Logged

kasperd

  • Founder, Netiter ApS
  • Hero Member
  • *****
  • Posts: 952
Re: Netalyzer says I have a IPv6 fragmentation problem.
« Reply #63 on: March 27, 2013, 02:05:27 AM »

It emits fragments in order.  The code to both send and receive them is quite clean, in my opinion.
Sending in order is a bit simpler than sending in reverse order. Code for receiving needs to be prepared to receive fragments in any order. So for simplicity of the code, sending in order is preferable.

But you may want to optimize the reassembly for the case where packets are not reordered by the network. Less consumption of CPU and/or RAM in the reassembly code may be desired. So you could decide to do two alternate code paths. A fast path, which is used as long as fragments are received in reverse order, and a slow path, which is used when fragments are received out of order. This would require more code on the receiving end, but with a performance improvement in the common case.

Something similar is found in TCP options parsing. Linux has optimized code to handle the case where the TCP options are exactly 12 bytes long, and the first four bytes are exactly 0x0101080A. This doesn't simplify the code, because it still need code to handle arbitrary ordering of options. But the code will be faster on the large number of packets with that exact sequence of bytes. This optimization is even recommended in RFC 1323.

It doesn't occur every time for me, perhaps for 1 in 10 queries.
It depends on the PMTU information being cached on the sender. If the cache has no PMTU information for your IP the first fragment will be 1500 bytes. That fragment is bounced by the tunnel server. At that point your IP address will be put in the cache with a PMTU of 1480 bytes. But rather than retransmitting the packet on receipt of the ICMPv6 error, it sends an invalid response.

From that point on, it will work until the PMTU cache entry expires.

The FreeBSD/BIND combo I used emitted 1280 byte maximum length UDP.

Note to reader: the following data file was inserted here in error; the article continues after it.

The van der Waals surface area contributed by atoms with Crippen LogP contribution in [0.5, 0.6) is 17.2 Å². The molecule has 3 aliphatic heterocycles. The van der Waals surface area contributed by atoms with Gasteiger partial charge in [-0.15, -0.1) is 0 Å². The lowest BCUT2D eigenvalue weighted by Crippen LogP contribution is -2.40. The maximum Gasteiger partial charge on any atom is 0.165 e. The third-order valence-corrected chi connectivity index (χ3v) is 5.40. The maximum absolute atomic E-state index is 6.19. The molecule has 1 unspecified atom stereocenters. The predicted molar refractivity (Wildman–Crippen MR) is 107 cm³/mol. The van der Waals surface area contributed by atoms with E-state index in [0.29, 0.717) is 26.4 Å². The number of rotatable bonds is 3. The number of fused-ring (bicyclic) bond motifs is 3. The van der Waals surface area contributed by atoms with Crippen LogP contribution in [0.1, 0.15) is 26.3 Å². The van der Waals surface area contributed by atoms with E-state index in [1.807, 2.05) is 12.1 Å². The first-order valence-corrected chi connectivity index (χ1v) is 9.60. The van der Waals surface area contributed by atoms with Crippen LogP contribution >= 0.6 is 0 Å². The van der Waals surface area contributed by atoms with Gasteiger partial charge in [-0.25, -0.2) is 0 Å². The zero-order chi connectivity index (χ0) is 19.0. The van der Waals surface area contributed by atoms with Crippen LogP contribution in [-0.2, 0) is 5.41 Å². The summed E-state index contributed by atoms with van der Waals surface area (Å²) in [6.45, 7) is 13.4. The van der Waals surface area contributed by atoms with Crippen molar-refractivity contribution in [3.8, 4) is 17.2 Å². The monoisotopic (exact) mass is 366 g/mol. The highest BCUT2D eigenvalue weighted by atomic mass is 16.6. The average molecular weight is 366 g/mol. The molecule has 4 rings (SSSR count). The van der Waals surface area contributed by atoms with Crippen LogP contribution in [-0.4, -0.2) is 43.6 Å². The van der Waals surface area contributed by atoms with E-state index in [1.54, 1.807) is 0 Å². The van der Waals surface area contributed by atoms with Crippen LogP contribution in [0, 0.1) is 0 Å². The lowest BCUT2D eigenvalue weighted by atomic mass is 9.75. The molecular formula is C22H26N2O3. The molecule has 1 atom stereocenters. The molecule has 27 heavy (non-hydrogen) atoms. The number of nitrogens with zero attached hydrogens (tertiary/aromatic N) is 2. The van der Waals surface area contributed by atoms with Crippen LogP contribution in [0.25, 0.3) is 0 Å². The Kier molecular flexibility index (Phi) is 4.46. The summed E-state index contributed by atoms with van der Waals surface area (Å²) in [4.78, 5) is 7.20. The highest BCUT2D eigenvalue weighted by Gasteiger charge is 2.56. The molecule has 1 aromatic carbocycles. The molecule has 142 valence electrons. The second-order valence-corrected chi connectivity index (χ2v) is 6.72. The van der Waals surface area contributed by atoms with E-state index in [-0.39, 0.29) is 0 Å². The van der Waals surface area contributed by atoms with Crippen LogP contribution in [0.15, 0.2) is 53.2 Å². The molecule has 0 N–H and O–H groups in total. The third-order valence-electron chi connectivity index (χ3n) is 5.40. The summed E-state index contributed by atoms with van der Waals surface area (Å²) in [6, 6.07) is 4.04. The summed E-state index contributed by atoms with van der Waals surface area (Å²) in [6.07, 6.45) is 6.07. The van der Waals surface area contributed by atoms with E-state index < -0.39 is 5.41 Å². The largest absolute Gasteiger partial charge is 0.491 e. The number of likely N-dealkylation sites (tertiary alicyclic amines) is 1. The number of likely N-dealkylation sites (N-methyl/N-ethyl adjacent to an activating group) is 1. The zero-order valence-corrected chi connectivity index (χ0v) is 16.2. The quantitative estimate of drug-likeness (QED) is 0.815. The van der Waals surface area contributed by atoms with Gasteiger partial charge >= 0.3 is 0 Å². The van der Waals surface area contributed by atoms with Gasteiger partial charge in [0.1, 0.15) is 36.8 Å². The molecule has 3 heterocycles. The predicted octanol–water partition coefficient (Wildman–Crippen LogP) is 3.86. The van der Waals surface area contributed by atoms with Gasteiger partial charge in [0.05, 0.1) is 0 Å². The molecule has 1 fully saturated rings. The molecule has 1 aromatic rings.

That actually sounds like a very sensible default behaviour. I think more systems should do that.

The result is still one packet and one fragment, just of slightly different sizes.
I assume you mean one UDP packet fragmented in two IPv6 fragments.

I also pointed out to the Netalyzr folks it would be very cool if they could devise a test to send the fragments both in order and out of order, and see if it makes any difference.  While it doesn't in this case, I suspect with some firewalls and NAT implementations it will.
It's quite likely, it will make a difference in some cases.
Logged

kasperd

  • Founder, Netiter ApS
  • Hero Member
  • *****
  • Posts: 952
Re: Netalyzer says I have a IPv6 fragmentation problem.
« Reply #64 on: March 28, 2013, 05:17:48 AM »

So, I've now shown fragments don't make it past the Time Capsule regardless of packet order.
I have a few more ideas for you to try.
  • Does it drop all packets with a fragment header, or can a packet with a fragment header make it through the router, if there is only one fragment?
  • Does it drop fragmented packets in both directions, or is it only incoming packets, that are being dropped?
  • If outgoing fragmented packets can make it through the router, does that change handling of the replies? Maybe fragmenting the outgoing packet will make the router drop replies unless they are fragmented.
Logged

RayH

  • Newbie
  • *
  • Posts: 4
Re: Netalyzer says I have a IPv6 fragmentation problem.
« Reply #65 on: June 09, 2013, 04:57:39 AM »

The good news here is that TunnelBroker is off the hook, the fragments are making it down my tunnel.   :D